By Philip Holdom
President and Founder
Alternative Power Supply
The Bahamas is one of the “solar capitals” of the world with more solar irradiation falling on our land than most other countries. In spite of this, the Bahamas has the least amount of solar integration compared with almost any country.
For example, Ireland and Norway have more installed power than The Bahamas. If one Googles how much solar is installed in The Bahamas, in megawatts (1 Million Watts = 1MW), the data shows zero!
Fortunately, Bahamian solar companies have, over the past decade, privately installed over 7MW even though it is not recorded on the world stage. With a total state-owned fossil fuel generation capacity of 430MW, this is only 0.016 percent renewable penetration. Nevertheless, it is 7MW of privately-owned solar systems by solar pioneers, despite incredible obstacles to integration.
How did one of the sunniest countries in the world, with the world’s highest cost of electricity, have so little solar penetration in an era of expansive worldwide solar integration?
The history of solar in The Bahamas really begins 12 years ago, when substantial solar systems began to be installed for the general public. Prior to this period, only NGOs and private island owners were installing significantly sized solar systems, such as The Island School and Over Yonder Cay.
Solar integration in any country requires several factors: A governmental will to legislate renewable policy, a non-monopolistic grid, an ease of doing business, a simple inspection process for solar integrators, access to reasonable financing and tax incentives.
If you live in The Bahamas, you would invariably be biting your tongue at this point. In the past decade, every leader in The Bahamas has paid lip service to solar. It was only in 2017 that progress became a possibility with a much-needed amendment to the Electricity Act which included legislation on solar systems.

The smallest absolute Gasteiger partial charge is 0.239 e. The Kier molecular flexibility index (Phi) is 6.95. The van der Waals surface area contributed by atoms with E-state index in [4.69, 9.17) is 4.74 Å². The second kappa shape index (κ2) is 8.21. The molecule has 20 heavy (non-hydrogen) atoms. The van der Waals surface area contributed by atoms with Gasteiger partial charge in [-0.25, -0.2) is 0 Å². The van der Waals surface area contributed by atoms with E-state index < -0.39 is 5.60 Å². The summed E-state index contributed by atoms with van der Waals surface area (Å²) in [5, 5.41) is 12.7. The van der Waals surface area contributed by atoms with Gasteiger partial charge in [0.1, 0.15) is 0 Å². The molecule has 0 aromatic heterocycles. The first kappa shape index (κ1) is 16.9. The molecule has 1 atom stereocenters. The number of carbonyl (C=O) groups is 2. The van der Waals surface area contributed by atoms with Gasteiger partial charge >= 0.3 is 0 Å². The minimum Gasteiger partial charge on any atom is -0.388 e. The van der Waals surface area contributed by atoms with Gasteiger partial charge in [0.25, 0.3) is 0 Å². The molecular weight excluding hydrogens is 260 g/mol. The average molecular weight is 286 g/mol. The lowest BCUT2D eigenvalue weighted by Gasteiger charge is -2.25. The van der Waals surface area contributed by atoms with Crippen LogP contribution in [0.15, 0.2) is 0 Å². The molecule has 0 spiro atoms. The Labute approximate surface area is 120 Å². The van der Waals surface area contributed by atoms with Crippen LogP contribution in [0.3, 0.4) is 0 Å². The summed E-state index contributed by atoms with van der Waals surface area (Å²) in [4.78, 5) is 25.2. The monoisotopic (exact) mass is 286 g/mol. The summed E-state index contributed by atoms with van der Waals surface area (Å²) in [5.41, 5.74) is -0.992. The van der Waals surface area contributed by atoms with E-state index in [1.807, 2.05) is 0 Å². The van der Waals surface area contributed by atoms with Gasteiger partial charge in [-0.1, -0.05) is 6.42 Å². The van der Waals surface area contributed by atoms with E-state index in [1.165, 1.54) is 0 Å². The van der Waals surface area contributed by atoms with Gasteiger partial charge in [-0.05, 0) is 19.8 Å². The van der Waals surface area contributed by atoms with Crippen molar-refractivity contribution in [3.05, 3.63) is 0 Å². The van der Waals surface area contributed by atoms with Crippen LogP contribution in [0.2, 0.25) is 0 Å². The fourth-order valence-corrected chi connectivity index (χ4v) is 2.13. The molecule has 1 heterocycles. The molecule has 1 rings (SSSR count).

Prior to the amended Electricity Act and the National Energy Policy, the integration of solar was met with many governmental obstacles for solar integrators and solar customers.
In the past decade, the primary obstacle was the government’s utility monopoly, the Bahamas Electricity Corporation along with the inspection arm, the Ministry of Public Works. This was also not helped by conflicting messages coming from three Administrations overseeing solar. The last three leaders of The Bahamas were typically pro solar and made public pronouncements that Bahamians could install solar, but as usual, the devil was in the details and the implementation at ground level.
Solar installation companies and solar customers had three hurdles to traverse:
There was no clear legislation on solar integration and the only point of reference was an antiquated Electricity Act, which could be interpreted to have multiple meanings.
The government utility company was actively creating obstacles and roadblocks to solar integrators.
The Ministry of Public Works made it extremely difficult to complete a solar inspection and created their own varying requirements to get an approval. There are still open solar inspections that have been waiting four years for an approval, with no justifiable reason why they should not be passed.
Without a government approval, the Authorities that Have Jurisdiction (AHJs) could pronounce your solar system as “illegal” and the utility company could threaten to cut power off to the residence or business.
In the early stages, the higher-up managers of the utility actively blocked the integration of solar systems that would significantly reduce a home or businesses electricity consumption. Customers who installed systems that could reduce their bill in half or more were threatened with having their homes or businesses disconnected and were issued cease and desist orders. BEC acted as most utilities do when their revenue source is threatened. Rather than joining the revolution and benefitting from renewable energy, they opposed it. For nearly a decade, many well-meaning private customers were turned away or were made to believe installing their solar was illegal.
To add to the confusion, during that period there were certain government officials who had solar systems on their homes, but at the same time would pronounce publicly that grid tie systems were “illegal”.
The first glimmer of hope was a public solar programme introduced by the Ministry of the Environment and the InterAmerican Development Bank, namely the “IDB Pilot Solar Programme”. This was a government sanctioned and run solar programme where the general public could pay $1,000.00 and receive a “subsidised” 3KW solar grid tie system. This is a system that connects to the utility grid and is intended to slow the customer’s meter down or spin it backwards. Unfortunately, this programme took over two years to be available from the time the public paid their system deposits, and this greatly frustrated the participants. APS was commissioned with the task to “go find out where the solar systems are” and advise what is needed to get the programme going.